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Senate confirms Amy Coney Barrett, ushering in a new conservative era for the Supreme Court

The Republican-led Senate narrowly voted for Amy Coney Barrett’s confirmation in the Supreme Court on Monday, ending a bitter confirmation process and earning President Donald Trump a political victory days before the election.

Barrett, 48, a federal appeals judge, will take the seat of Judge Ruth Bader Ginsburg, the Liberal icon who died Sept. 18, and Barrett is expected to usher in a sharp ideological turn in court. The Democrats made numerous unsuccessful attempts to slow down or derail the vote, but they found themselves right away with a Republican party determined to cement a 6-3 majority.

Some legal experts say it will be the most conservative Supreme Court since before World War II. Barrett’s inclusion could cement right wing advantages on issues like campaign finance and gun rights, while jeopardizing progressive issues like abortion law, suffrage and health regulations.
The vote was 52-48, with only Republicans voting “yes” and Democrats joining the opposition. Only one Republican, Maine Senator Susan Collins, who was facing a tough re-election campaign, voted “no”.

After the President, Senator Chuck Grassley, R-Iowa, called for a vote, a round of applause broke out in the room as Republican Senators clenched their fists in celebration.

Barrett, who was confirmed 30 days after Trump announced his nomination, is the first modern-day candidate to be confirmed without opposition party votes.

Barrett’s nomination sparked enthusiasm among Republicans, who have made the courts their top priority in the Senate, and the wrath of Democrats who warned them not to fill a vacancy in an election year, especially after Republican leaders did so under a Democratic Presidents had turned them down in 2016 ..

The White House held an oath ceremony Monday night where Judge Clarence Thomas, the most conservative member of the court, took Barrett’s official constitutional oath.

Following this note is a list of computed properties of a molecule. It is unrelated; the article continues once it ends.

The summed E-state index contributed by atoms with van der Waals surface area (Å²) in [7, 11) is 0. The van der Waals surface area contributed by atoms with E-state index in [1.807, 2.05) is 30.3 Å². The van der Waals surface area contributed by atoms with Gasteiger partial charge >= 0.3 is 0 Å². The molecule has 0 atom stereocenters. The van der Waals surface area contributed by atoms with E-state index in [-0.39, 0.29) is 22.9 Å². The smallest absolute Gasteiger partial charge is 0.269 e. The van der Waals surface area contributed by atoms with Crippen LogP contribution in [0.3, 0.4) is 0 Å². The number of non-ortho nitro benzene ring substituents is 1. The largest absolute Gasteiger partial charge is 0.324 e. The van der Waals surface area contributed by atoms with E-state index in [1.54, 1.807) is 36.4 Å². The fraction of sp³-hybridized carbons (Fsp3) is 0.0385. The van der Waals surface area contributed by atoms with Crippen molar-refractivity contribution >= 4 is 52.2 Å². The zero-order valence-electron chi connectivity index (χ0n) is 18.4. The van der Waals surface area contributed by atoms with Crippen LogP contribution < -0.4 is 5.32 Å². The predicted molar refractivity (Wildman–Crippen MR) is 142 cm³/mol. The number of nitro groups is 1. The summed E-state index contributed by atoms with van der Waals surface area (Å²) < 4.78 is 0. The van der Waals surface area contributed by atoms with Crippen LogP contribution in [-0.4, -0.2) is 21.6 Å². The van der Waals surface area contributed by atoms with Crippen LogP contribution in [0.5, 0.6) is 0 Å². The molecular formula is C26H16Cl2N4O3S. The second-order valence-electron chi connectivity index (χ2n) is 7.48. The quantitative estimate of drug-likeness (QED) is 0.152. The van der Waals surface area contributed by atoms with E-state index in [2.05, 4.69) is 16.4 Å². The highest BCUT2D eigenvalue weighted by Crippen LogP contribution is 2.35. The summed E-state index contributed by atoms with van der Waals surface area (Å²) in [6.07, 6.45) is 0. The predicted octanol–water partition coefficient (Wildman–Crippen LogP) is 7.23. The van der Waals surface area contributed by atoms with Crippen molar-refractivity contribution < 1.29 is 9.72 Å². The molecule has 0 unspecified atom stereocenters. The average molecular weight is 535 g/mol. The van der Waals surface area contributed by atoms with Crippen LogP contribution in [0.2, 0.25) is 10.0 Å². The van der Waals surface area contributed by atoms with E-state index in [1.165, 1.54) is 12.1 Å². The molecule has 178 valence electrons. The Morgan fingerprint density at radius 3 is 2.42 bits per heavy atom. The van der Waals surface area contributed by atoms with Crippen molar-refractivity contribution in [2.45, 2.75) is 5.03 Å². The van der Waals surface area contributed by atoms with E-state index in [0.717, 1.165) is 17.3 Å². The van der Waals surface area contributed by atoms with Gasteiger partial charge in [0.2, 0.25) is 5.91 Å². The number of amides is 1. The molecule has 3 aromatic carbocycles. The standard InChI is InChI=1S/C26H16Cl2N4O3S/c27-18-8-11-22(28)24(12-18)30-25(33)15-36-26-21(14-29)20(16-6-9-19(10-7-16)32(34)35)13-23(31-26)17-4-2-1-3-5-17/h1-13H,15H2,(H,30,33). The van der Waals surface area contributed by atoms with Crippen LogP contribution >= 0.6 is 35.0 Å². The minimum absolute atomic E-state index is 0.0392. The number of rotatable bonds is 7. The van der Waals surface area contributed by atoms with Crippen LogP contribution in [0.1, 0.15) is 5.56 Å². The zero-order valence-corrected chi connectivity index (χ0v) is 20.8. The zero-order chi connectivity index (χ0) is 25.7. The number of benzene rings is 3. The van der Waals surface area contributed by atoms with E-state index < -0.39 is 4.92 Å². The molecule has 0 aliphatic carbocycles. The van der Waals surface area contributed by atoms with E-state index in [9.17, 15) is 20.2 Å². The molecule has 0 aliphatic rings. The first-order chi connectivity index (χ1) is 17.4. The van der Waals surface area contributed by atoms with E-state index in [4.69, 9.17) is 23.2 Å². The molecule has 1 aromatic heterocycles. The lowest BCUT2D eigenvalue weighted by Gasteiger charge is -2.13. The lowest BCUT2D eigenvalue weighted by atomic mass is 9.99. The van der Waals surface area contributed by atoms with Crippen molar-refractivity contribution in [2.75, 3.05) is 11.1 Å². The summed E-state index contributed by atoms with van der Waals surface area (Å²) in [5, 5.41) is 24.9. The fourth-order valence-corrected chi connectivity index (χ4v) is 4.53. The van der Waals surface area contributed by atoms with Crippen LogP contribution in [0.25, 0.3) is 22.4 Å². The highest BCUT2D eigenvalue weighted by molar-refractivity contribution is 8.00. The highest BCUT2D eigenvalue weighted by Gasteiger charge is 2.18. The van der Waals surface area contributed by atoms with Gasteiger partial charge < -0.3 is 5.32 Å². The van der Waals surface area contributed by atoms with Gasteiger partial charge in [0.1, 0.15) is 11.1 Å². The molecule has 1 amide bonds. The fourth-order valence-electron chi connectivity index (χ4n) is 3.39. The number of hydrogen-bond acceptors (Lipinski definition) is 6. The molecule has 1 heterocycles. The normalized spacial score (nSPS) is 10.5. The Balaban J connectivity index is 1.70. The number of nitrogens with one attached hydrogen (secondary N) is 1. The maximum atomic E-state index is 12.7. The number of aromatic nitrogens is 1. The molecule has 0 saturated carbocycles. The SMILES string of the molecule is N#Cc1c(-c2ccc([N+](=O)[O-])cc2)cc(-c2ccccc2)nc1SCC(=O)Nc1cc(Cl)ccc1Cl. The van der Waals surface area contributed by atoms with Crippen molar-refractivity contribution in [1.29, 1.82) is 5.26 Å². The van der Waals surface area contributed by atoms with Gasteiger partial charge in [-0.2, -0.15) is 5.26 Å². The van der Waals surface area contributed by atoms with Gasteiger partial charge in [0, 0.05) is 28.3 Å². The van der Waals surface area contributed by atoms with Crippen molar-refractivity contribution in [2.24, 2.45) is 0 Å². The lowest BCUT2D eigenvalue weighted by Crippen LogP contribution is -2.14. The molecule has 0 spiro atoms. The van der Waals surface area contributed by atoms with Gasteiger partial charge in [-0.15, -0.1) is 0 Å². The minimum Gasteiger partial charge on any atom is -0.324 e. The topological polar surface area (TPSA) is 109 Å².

Chief Justice John Roberts will take the judicial oath in a private ceremony on Tuesday and officially appoint Barrett as judge.
“This is a significant day for the United States, for the United States Constitution and for the rule of law, fair and impartial,” Trump said. “Judge Barrett has made it clear that she will make decisions solely on the basis of a fair reading of the law and the Constitution as they are written, and not on the basis of the laws of the court.”

He later added, “The Barrett family has captured the heart of America. It is very fitting that Judge Barrett should take the seat of a true pioneer of women, Judge Ruth Bader Ginsburg.

In his short speech, Barrett promised to rule from the bank with strict independence.

“It is a senator’s job to pursue her political preferences. In fact, it would be negligent on its part to neglect political goals. Rather, a judge’s job is to go against your political preferences. It would be negligent if she surrendered to them, ”he said.

“A judge declares their independence not only from Congress and the President, but also from private convictions that could otherwise move them.”

Senator Lisa Murkowski, R-Alaska, changed course over the weekend, saying she would vote in favor of Barrett’s affirmation despite opposition to filling the post near an election.

Senator Joe Manchin, D-Washington, who voted for the other two Trump Supreme Court candidates, lamented the “deterioration in Senate rules and procedures” in an opinion piece in which he expressed his rejection of Barrett’s endorsement and his “unprecedented “Nature declared.
Barrett could quickly play a pivotal role on the pitch. You cannot vote in cases that have already been negotiated, but after you settle down, you can have a say in the court’s requests for dispute settlement through voting methods.

The court has ruled on motions in several election-related disputes, mostly on the Republican side, on issues such as sidewalk elections in Alabama and witness requests in South Carolina.

“This is one of the most bright, admired, and highly valued candidates of our lives,” Senate Majority Leader Mitch McConnell, R-Ky., Said prior to the vote, adding that Barrett will be the only current judge with a law Confirms completion of “At any school other than Harvard

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